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Meeting “The Hugging Guru”

Mata AmritanandamayiFrom America Magazine

Marlborough, MA. I was invited to speak last evening at an appearance in one of the Boston suburbs of the famous modern Indian teacher, Mata Amritanandamayi (literally, “the mother,” “the one entirely composed of bliss in the imperishable”)— Amma, mother, who tours the world regularly, and has been widely honored for her charitable works for the poor in many places. She is also famous for embracing those who come to see her. For she is also “the hugging guru,” and is known to receive for hours at a time whoever comes to her, embracing them warmly and with a loving smile. She is also considered, by many of her disciples, simply a divine person come down to earth.

So I had the opportunity to speak a few words in introduction to her own lecture (in Malayalam, her native South Indian language, with a subsequent translation read by a discipline) and subsequent devotional hymns and a long evening of embraces. I was invited partly as a specialist in Hindu-Christian relations, and partly, I suspect, as a Harvard professor. But what to do, speaking a few word before nearly 1000 people (mostly Western, most “converted” to being her devotees) gathered to see this person they know to be divine? One might turn down such a request, of course, but if one does accept it, how to speak in a way that honors the occasion, respects her loving presence and good works, while yet also communicating something of Christian love too? It is quite a challenge to weave everything together in the right balance, definitely a Catholic and definitely standing before so large a group of very sincere devotee of Amma. So I pondered this for days, finally accepted the invitation, and eventually came up with the speech below; I showed up in my Roman collar, gave my talk, garlanded her, was embraced by her, spoke with her in Tamil for a brief moment, and enjoyed it all. But see what you think of my little speech. Did I say too much? too little? would you agree to speak on such an occasion?

Here it is (though also click here for the summary and video excerpt posted by Amma’s organization):

“Namaste, vanakkam, good evening. It is a grace to be here tonight with you. I know that we all travel by so many personal paths, yet by a singular invitation we are here together for a time, and that is good that it is so. I offer you this ancient Jewish blessing as we collect ourselves: “May the Lord bless us and keep us;  / may the Lord make his face to shine upon us,  / and be gracious to us;  / may the Lord lift up his face upon us,  / and give us peace. Amen.” (Numbers 6)

“We are here tonight, gathered together with Amritanandamayi Amma. When we speak this name — Amritananda-mayi, “perfect, complete in the bliss of the imperishable” — the Sanskrit scholars among us may think first on a philosophical level, perhaps turning to the Upanisads to probe the meaning of “bliss” and “the imperishable.” We may eventually think of the undying spark within all beings, and of a bliss grounded in the highest immortal Reality.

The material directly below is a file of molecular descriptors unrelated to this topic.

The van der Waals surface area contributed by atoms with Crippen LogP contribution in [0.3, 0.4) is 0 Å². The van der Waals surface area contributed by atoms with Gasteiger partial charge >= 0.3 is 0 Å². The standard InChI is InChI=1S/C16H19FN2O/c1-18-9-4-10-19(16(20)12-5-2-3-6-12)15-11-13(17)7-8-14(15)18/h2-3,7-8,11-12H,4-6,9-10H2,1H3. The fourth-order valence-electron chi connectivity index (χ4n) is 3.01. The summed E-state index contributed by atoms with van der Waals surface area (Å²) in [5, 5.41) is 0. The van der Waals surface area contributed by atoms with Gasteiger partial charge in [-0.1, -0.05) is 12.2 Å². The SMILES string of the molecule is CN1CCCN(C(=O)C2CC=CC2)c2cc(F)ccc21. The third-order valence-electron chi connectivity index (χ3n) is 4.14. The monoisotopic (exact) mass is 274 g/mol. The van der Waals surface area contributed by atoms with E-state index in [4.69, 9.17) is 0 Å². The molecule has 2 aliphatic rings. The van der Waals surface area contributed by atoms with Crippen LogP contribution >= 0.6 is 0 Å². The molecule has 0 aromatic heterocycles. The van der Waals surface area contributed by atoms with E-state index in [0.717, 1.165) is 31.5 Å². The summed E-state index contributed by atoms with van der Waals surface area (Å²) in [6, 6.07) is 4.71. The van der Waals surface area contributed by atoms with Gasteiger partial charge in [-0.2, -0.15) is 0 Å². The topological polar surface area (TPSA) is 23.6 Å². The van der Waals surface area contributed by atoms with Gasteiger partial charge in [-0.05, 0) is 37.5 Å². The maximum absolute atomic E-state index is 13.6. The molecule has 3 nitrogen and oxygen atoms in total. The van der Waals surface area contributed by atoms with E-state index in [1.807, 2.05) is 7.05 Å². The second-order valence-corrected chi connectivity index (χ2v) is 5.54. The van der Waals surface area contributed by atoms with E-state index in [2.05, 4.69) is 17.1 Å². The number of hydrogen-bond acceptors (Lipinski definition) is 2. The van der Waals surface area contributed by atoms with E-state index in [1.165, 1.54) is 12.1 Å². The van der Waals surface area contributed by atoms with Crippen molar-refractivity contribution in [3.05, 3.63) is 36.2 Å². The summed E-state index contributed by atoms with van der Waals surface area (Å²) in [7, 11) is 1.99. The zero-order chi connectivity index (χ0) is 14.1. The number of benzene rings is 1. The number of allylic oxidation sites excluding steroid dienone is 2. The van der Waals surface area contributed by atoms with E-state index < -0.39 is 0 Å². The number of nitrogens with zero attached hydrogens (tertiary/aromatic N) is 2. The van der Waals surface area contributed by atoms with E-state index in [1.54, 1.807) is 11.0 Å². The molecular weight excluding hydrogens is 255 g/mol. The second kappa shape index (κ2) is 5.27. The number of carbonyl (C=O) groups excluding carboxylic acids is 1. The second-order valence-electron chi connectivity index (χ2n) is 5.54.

“But we also know that this name — Amritanandamayi — tells us something simpler and more immediate. We are invited to see how our guest — our host — is open to the undying Spirit that blows where it will — in, through, and around each of us. With her tonight, we learn again to stop covering our light with a bushel basket, and to share the bliss that is within us.”

Click here to read the entire article.

The Parliament of Reflections: Marcus Braybrooke

As we enter into the final days and hours before the Parliament of Religions in Melbourne, Australia, we would like to take some time to reflect on the work ahead.  The 2009 Parliament will be ripe with challenge and promise and we will engage this opportunity by considering the interreligious movement as a whole.

We are happy to share this series of five articles to help attendees prepare for their Parliament experience.

Our first article, written by the Rev. Dr. Marcus Braybrooke, is appropriately enough titled Preparing for the Parliament of World Religions.  As a member of the Council’s International Advisory Committee and a vicar associated with the World Congress of Faiths, Rev. Braybrooke’s words are timely and insightful.  As he states, the Parliament “raises the profile of the wide range of interfaith activity across the world at local, national and international levels.”  Please read his full article here.